Vaping ≠ No Risk

Published on 
March 4, 2016

“When I ask my patients, they tell me ‘no, I don’t smoke’,” says Diane Tanaka, MD, medical director of Adolescent and Young Adult Medicine at Children’s Hospital Los Angeles. “It wasn’t until I saw them with e-cigarettes that I realized that I wasn’t asking the right question.” Her patients don’t equate vaping with smoking because they believe the risk is so much less than that of traditional cigarettes.

Electronic cigarettes – known as e-cigarettes – were originally developed as a product to help smokers quit. However, the FDA has not approved their use for smoking cessation and, according to a recent study, adult smokers who used
e-cigarettes were 28 percent less likely to quit smoking conventional cigarettes.  Instead of helping smokers get rid of a bad habit, it appears that the devices have provided just one more. Young people are also picking up the habit. Between 2013 and 2014, the number of middle and high school students using e-cigarettes had tripled.

Battery-operated, the e-cigarette heats a nicotine-containing fluid (e-liquid) until it becomes vaporized and can be inhaled – that’s why the process is called “vaping”. The e-liquid is made of nicotine extracted from tobacco, along with flavors, a base substance of propylene glycol (a popular ingredient in antifreeze) and other assorted chemicals.

“These ingredients are far from benign,” says Tanaka. “The flavorings, some of which have been shown to have cytotoxic effects, are designed to create an ultrafine particle that penetrates deeply into the lungs. Particulates from tobacco smoke don’t get that far into the lungs, so greater penetration is a real concern.”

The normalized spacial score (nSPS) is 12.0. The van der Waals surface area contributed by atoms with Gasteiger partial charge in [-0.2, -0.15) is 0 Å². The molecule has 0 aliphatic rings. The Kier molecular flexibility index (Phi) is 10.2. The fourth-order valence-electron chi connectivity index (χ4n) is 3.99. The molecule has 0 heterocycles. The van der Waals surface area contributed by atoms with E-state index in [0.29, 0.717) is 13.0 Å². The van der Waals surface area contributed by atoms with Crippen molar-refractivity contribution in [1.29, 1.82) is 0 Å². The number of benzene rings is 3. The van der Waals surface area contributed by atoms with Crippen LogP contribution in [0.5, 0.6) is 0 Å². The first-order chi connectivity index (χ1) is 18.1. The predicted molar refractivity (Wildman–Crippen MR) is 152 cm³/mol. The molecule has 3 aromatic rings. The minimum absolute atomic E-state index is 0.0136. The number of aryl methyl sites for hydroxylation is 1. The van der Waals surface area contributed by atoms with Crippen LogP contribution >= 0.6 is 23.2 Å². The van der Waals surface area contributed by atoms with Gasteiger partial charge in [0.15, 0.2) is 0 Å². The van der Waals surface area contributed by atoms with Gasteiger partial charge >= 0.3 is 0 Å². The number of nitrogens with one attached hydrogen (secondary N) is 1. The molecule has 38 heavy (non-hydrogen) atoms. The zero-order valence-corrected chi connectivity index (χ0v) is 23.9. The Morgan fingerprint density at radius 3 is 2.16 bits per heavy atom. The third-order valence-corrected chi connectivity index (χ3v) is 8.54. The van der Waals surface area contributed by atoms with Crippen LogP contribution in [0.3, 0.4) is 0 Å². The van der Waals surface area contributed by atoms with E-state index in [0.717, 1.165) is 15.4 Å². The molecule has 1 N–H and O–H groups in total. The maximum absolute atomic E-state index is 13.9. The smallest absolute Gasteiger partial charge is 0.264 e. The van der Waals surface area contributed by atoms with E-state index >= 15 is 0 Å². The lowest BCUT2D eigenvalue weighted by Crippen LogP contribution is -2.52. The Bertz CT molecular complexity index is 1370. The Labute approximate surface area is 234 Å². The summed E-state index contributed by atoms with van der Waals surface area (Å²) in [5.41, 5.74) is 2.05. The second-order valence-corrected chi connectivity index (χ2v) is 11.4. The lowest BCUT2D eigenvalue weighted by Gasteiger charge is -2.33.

Unlike conventional tobacco products, e-cigarettes are not regulated by the FDA. In addition to the absence of standardization or regulation of ingredients, this lack of oversight means that e-cigarettes can be relentlessly promoted for use by minors, as evidenced by advertisements for flavors such as gummi bear, fireball and bubble gum.  According to a study published in 2015 in JAMA Pediatrics, kids can readily buy them online, making e-cigarettes more accessible than traditional cigarettes.  Other research supports these finding – the CDC reports that e-cigarette use by high school students climbed from 4.5 percent in 2013 to 13.4 percent in 2014. Over the same time period, use by middle-schoolers went from 1.1 percent to 3.9 percent.

In addition to being highly addictive, nicotine is also known to negatively impact adolescent brain development. Use by adolescents and young adults has been linked to behavioral and cognitive effects, including impairment of memory and focus. These effects may be heightened since the quantity of nicotine ingested is largely unknown. A 2014 study showed that the amount of nicotine indicated on the packages was not consistent with what the products actually contained. So, it may not be surprising to learn that nicotine poisoning has resulted in an increase in the number of calls to poison control centers and the unfortunate death of a toddler who ingested nicotine-containing e-liquid, likely because of the candy flavoring.

“Since teens view e-cigarettes as a safe alternative to tobacco, it’s important that health care providers ask their patients about e-cigarette use and then provide targeted education about the health risks associated with their use,” says Tanaka.

Image credit: micadew, Creative Commons Attribution-ShareAlike 2.0 Generic